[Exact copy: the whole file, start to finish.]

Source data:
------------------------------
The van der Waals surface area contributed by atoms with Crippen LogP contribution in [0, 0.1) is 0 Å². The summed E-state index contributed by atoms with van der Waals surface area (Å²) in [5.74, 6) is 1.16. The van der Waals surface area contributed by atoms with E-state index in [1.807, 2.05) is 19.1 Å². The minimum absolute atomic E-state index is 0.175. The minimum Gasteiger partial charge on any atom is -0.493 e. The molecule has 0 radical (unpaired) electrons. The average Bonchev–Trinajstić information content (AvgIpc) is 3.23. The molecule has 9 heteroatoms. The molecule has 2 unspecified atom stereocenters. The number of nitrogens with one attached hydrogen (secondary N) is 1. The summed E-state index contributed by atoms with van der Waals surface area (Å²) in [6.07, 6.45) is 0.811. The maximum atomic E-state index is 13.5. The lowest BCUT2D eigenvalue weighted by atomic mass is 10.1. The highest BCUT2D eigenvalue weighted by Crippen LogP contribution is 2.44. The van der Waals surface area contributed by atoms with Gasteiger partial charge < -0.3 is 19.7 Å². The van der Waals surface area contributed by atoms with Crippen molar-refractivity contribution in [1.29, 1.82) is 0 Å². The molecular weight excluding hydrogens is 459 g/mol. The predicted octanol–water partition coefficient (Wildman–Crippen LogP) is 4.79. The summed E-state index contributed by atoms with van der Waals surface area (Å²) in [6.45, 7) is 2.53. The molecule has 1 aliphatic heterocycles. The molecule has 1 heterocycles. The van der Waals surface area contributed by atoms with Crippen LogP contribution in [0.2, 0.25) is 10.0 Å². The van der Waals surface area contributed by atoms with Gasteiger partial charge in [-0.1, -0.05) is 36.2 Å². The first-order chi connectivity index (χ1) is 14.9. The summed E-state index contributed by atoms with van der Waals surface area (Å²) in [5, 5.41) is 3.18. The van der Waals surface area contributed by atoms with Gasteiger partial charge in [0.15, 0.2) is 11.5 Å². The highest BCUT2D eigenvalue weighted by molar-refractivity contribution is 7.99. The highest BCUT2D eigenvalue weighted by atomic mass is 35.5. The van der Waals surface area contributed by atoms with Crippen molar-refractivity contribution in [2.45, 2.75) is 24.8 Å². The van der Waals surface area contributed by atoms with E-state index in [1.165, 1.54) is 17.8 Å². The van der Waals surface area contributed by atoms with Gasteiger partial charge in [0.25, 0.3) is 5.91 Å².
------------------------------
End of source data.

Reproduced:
The van der Waals surface area contributed by atoms with Crippen LogP contribution in [0, 0.1) is 0 Å². The summed E-state index contributed by atoms with van der Waals surface area (Å²) in [5.74, 6) is 1.16. The van der Waals surface area contributed by atoms with E-state index in [1.807, 2.05) is 19.1 Å². The minimum absolute atomic E-state index is 0.175. The minimum Gasteiger partial charge on any atom is -0.493 e. The molecule has 0 radical (unpaired) electrons. The average Bonchev–Trinajstić information content (AvgIpc) is 3.23. The molecule has 9 heteroatoms. The molecule has 2 unspecified atom stereocenters. The number of nitrogens with one attached hydrogen (secondary N) is 1. The summed E-state index contributed by atoms with van der Waals surface area (Å²) in [6.07, 6.45) is 0.811. The maximum atomic E-state index is 13.5. The lowest BCUT2D eigenvalue weighted by atomic mass is 10.1. The highest BCUT2D eigenvalue weighted by Crippen LogP contribution is 2.44. The van der Waals surface area contributed by atoms with Gasteiger partial charge < -0.3 is 19.7 Å². The van der Waals surface area contributed by atoms with Crippen molar-refractivity contribution in [1.29, 1.82) is 0 Å². The molecular weight excluding hydrogens is 459 g/mol. The predicted octanol–water partition coefficient (Wildman–Crippen LogP) is 4.79. The summed E-state index contributed by atoms with van der Waals surface area (Å²) in [6.45, 7) is 2.53. The molecule has 1 aliphatic heterocycles. The molecule has 1 heterocycles. The van der Waals surface area contributed by atoms with Crippen LogP contribution in [0.2, 0.25) is 10.0 Å². The van der Waals surface area contributed by atoms with Gasteiger partial charge in [-0.1, -0.05) is 36.2 Å². The first-order chi connectivity index (χ1) is 14.9. The summed E-state index contributed by atoms with van der Waals surface area (Å²) in [5, 5.41) is 3.18. The van der Waals surface area contributed by atoms with Gasteiger partial charge in [0.15, 0.2) is 11.5 Å². The highest BCUT2D eigenvalue weighted by molar-refractivity contribution is 7.99. The highest BCUT2D eigenvalue weighted by atomic mass is 35.5. The van der Waals surface area contributed by atoms with Crippen molar-refractivity contribution in [2.45, 2.75) is 24.8 Å². The van der Waals surface area contributed by atoms with E-state index in [1.165, 1.54) is 17.8 Å². The van der Waals surface area contributed by atoms with Gasteiger partial charge in [0.25, 0.3) is 5.91 Å².